ActionListener in Java

Master Java's ActionListener interface to handle action events

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Your Citation
Leahy, Paul. "ActionListener in Java." ThoughtCo, Jan. 16, 2017, Leahy, Paul. (2017, January 16). ActionListener in Java. Retrieved from Leahy, Paul. "ActionListener in Java." ThoughtCo. (accessed September 22, 2017).

The ActionListener interface is used for handling action events. For example, it's used by a JButton for button clicks, by JCheckbox for checking and unchecking, by a JMenuItem when an option is picked and many other graphical components.

It's a simple interface with only one method:

public interface ActionListener extends EventListener{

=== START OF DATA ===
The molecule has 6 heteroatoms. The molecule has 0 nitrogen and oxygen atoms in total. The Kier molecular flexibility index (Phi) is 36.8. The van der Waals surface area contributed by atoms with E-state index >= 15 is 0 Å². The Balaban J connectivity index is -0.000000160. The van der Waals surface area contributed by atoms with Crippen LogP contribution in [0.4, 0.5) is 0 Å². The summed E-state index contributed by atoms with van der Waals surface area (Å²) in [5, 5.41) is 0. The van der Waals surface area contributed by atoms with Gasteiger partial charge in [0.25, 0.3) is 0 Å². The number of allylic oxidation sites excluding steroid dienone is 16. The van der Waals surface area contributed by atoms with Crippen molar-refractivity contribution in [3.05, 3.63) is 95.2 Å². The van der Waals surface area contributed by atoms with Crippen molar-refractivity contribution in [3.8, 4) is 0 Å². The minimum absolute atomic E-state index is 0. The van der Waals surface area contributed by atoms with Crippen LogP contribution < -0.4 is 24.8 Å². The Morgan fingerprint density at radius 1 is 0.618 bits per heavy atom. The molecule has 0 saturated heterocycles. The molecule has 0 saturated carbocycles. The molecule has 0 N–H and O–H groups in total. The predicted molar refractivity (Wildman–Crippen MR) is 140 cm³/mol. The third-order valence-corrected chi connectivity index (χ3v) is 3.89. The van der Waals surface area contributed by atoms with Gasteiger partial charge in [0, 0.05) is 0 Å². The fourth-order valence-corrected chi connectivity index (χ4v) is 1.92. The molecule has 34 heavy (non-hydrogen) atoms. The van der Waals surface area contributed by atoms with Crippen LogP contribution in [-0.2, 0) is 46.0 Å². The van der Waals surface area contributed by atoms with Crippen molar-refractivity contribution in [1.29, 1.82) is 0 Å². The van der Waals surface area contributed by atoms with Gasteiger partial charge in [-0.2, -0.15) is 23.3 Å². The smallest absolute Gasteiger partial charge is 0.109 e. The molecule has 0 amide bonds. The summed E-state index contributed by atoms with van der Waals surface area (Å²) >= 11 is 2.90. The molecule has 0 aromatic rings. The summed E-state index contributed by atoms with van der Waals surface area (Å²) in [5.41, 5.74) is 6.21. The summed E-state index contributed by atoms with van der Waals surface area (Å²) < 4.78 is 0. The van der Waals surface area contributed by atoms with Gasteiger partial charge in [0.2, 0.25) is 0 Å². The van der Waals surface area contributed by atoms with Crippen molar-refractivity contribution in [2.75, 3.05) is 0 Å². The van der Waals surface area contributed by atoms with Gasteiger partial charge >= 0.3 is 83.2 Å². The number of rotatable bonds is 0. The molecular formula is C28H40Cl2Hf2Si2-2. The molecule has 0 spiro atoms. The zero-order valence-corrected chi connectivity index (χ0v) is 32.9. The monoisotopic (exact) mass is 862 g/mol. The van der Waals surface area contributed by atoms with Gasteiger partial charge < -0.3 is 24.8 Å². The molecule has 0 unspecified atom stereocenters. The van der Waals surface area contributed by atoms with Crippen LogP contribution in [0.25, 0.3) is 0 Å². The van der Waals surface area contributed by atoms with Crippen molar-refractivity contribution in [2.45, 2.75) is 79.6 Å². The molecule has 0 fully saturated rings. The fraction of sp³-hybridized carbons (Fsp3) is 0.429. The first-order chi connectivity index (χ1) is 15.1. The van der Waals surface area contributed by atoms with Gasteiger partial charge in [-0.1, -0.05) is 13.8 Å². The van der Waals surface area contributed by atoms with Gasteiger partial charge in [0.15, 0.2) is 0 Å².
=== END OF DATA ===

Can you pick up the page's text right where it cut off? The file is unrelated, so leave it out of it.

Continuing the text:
public void actionPerformed(ActionEvent e);


To use the ActionListener interface, it must be implemented by a class.

There are several ways to do this -- creating a new class, using the class the graphical component is in, using an inner class or using an anonymous inner class. The code that needs to be run when the action event occurs is placed inside the actionPerformed method.

Then the class implementing the ActionListener interface must be registered with the graphical component through the addActionListener method. For example, the following class implements the ActionListener class and the JButton uses the class to handle its button click events:

public class SimpleCalc implements ActionListener{

    public SimpleCalc()
        JButton aButton = new JButton("A Button");
        aButton.setActionCommand("A Button);

    public void actionPerformed(ActionEvent event)
       //put code to run on the button click here      

See the Simple Calculator Handling Button Events for a step-by-step example of the use of implementing an ActionListener by using the containing class, an inner class and an anonymous class.

 The full Java code listing can be found in a Simple Calculator Example Program.